The only requirement at the 2019 Ubud Writers & Readers Festival was a 1- 4-day pass, open-mindedness, and the willingness to listen. If you met those requirements then you too were amongst the 150 writers, artists, thinkers and, activists who traveled to Ubud from all corners of the world to share their stories and ideas with this year’s theme, karma. For five days a variety of subjects were shared through book readings, poetry, discussions, and even debates surrounding personal, global, local, political, and environmental issues. The stories and concerns that were shared were informative, heartfelt, disturbing, sad, and funny. Through these stories’ commonality was born, a sense of openness filled the room which eventually led to either self-realization, a discovery, or a reminder. You could feel the energy in the air, you could see new ideas flow from the story tellers mouth to their listener’s minds, and you may have even heard something that caused you to rethink your own beliefs. The place was full of life and for the next 5 days, this small island in the middle of the Indian Ocean became a global center stage for anyone with a voice. A universal arena where one could express themselves with whatever medium they felt was possible. This was their chance to be heard with hope of planting seeds within their listener’s minds. A place where thinkers voice their thoughts with hopes of starting a global ripple effect, a pebble landing in the center of a pond, where one’s dreams start to take shape and bond.
The opening of the event started with a 4 pm workshop,” Writing for the healing”, followed by a film screening, a gala opening, and then a writer’s dinner party with live music, arts, and a “Women of Words Poetry Slam”. The next morning the doors opened earlier at 8 am where writers and thinkers started their day right with a nutritious Indonesian breakfast at one location and a cooking class at another location followed by a welcoming festival before the day started.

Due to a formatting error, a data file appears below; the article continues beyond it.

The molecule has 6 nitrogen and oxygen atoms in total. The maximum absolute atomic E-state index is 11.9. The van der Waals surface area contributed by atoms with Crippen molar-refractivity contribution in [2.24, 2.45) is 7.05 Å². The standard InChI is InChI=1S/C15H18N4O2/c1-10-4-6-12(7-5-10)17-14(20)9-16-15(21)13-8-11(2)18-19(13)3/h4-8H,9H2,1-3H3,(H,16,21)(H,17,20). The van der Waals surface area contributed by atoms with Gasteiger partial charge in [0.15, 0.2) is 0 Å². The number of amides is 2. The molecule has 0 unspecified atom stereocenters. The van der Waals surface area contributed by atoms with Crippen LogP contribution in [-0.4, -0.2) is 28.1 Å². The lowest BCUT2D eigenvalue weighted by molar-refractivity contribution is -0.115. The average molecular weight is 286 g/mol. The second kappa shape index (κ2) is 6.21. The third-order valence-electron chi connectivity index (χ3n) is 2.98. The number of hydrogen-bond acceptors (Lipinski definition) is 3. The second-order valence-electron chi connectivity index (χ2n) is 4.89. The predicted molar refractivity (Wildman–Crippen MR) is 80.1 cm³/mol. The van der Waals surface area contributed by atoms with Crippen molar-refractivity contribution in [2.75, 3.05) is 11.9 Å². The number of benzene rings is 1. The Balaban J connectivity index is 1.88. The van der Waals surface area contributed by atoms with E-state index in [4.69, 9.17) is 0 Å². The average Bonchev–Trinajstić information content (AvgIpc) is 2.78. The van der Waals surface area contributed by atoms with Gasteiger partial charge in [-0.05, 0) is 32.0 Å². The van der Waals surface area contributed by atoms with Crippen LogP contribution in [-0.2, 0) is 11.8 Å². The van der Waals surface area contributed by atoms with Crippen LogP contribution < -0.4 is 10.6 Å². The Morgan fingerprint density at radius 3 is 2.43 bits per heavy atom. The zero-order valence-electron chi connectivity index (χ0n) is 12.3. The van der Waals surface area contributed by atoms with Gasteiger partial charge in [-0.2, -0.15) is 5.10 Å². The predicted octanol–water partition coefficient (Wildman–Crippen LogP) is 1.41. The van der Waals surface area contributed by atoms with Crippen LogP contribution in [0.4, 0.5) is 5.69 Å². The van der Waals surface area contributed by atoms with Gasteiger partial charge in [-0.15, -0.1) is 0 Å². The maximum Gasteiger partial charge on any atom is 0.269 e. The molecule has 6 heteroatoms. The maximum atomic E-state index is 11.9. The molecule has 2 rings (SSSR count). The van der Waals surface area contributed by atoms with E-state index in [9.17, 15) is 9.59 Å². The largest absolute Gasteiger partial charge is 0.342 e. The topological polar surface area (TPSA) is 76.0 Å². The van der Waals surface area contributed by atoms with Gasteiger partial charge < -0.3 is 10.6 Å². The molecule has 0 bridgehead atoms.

The list of activities, performances, and events fulfilled every visitors’ expectations and beyond, including the children and youth, from “Building your own Superhero” to a discussion on karma and kindness. Check out their rundown of events here.
Some people sat through every event they could while others visited museums, Monkey Forest, and other nearby attractions only returning to the events they had interest in. Two separate locations gave visitors a convenient alternative to filling up their eventful day. Numerous local vendors were present throughout the festival including street food, clothing boutiques, natural products, arts and crafts, jewelry, and a couple of alcohol brands.
The last day of the festival started with early morning yoga at 7 am, a herb walk at 8 am, a long list of events until 9 pm and, closed with a farewell night party and special event | “Stories by The Sea”‘.
I can honestly say, I loved everything about this festival, the organization, the events and every participant. Everything was on point, everyone played an equally important role, especially the helpful and friendly volunteers, the security who kept everything peaceful, the police that smiled, the Ubud fire department who kept their shiny red fire truck on standby, and the medical emergency team that was present. Everyone responsibly voiced themselves, keeping their cool throughout political and religious discussions and with zero military presence. Good karma was most definitely present at this festival. The only things missing? a tent, campfire, marshmallows, and the option to tell stories throughout the night along with a one week pass vs. a 4-day pass. This was by far one of the most meaningful and more important festivals that I have attended in many years. I would recommend to all who are reading this to attend the Ubud Writers & Readers Festival in 2020, becoming more aware of what’s happening in the world directly from local sources and continuing to learn from one another’s culture through stories.